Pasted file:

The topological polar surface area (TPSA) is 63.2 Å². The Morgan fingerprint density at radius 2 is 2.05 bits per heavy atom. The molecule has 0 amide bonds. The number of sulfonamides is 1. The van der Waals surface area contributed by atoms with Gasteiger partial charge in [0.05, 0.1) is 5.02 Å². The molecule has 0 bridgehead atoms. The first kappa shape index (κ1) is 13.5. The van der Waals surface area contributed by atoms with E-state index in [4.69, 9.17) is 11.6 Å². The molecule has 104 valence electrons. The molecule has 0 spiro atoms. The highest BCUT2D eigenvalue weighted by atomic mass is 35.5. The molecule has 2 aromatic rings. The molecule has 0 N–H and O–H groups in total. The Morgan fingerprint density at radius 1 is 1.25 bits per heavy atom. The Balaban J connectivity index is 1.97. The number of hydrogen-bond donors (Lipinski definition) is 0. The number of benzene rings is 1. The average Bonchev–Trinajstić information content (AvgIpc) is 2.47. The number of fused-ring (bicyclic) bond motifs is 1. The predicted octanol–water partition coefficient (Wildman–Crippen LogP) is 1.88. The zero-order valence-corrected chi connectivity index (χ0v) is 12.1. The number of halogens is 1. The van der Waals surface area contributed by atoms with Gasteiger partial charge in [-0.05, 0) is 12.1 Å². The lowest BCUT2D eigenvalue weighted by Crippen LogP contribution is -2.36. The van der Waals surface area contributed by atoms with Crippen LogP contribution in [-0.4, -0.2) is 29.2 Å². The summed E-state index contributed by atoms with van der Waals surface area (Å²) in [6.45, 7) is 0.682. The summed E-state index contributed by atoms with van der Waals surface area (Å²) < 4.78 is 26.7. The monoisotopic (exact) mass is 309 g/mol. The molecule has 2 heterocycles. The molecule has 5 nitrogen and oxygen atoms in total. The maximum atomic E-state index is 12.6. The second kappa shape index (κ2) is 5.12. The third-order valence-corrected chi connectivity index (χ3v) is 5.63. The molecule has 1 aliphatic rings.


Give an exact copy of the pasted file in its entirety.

The topological polar surface area (TPSA) is 63.2 Å². The Morgan fingerprint density at radius 2 is 2.05 bits per heavy atom. The molecule has 0 amide bonds. The number of sulfonamides is 1. The van der Waals surface area contributed by atoms with Gasteiger partial charge in [0.05, 0.1) is 5.02 Å². The molecule has 0 bridgehead atoms. The first kappa shape index (κ1) is 13.5. The van der Waals surface area contributed by atoms with E-state index in [4.69, 9.17) is 11.6 Å². The molecule has 104 valence electrons. The molecule has 0 spiro atoms. The highest BCUT2D eigenvalue weighted by atomic mass is 35.5. The molecule has 2 aromatic rings. The molecule has 0 N–H and O–H groups in total. The Morgan fingerprint density at radius 1 is 1.25 bits per heavy atom. The Balaban J connectivity index is 1.97. The number of hydrogen-bond donors (Lipinski definition) is 0. The number of benzene rings is 1. The average Bonchev–Trinajstić information content (AvgIpc) is 2.47. The number of fused-ring (bicyclic) bond motifs is 1. The predicted octanol–water partition coefficient (Wildman–Crippen LogP) is 1.88. The zero-order valence-corrected chi connectivity index (χ0v) is 12.1. The number of halogens is 1. The van der Waals surface area contributed by atoms with Gasteiger partial charge in [-0.05, 0) is 12.1 Å². The lowest BCUT2D eigenvalue weighted by Crippen LogP contribution is -2.36. The van der Waals surface area contributed by atoms with Crippen LogP contribution in [-0.4, -0.2) is 29.2 Å². The summed E-state index contributed by atoms with van der Waals surface area (Å²) in [6.45, 7) is 0.682. The summed E-state index contributed by atoms with van der Waals surface area (Å²) < 4.78 is 26.7. The monoisotopic (exact) mass is 309 g/mol. The molecule has 2 heterocycles. The molecule has 5 nitrogen and oxygen atoms in total. The maximum atomic E-state index is 12.6. The second kappa shape index (κ2) is 5.12. The third-order valence-corrected chi connectivity index (χ3v) is 5.63. The molecule has 1 aliphatic rings.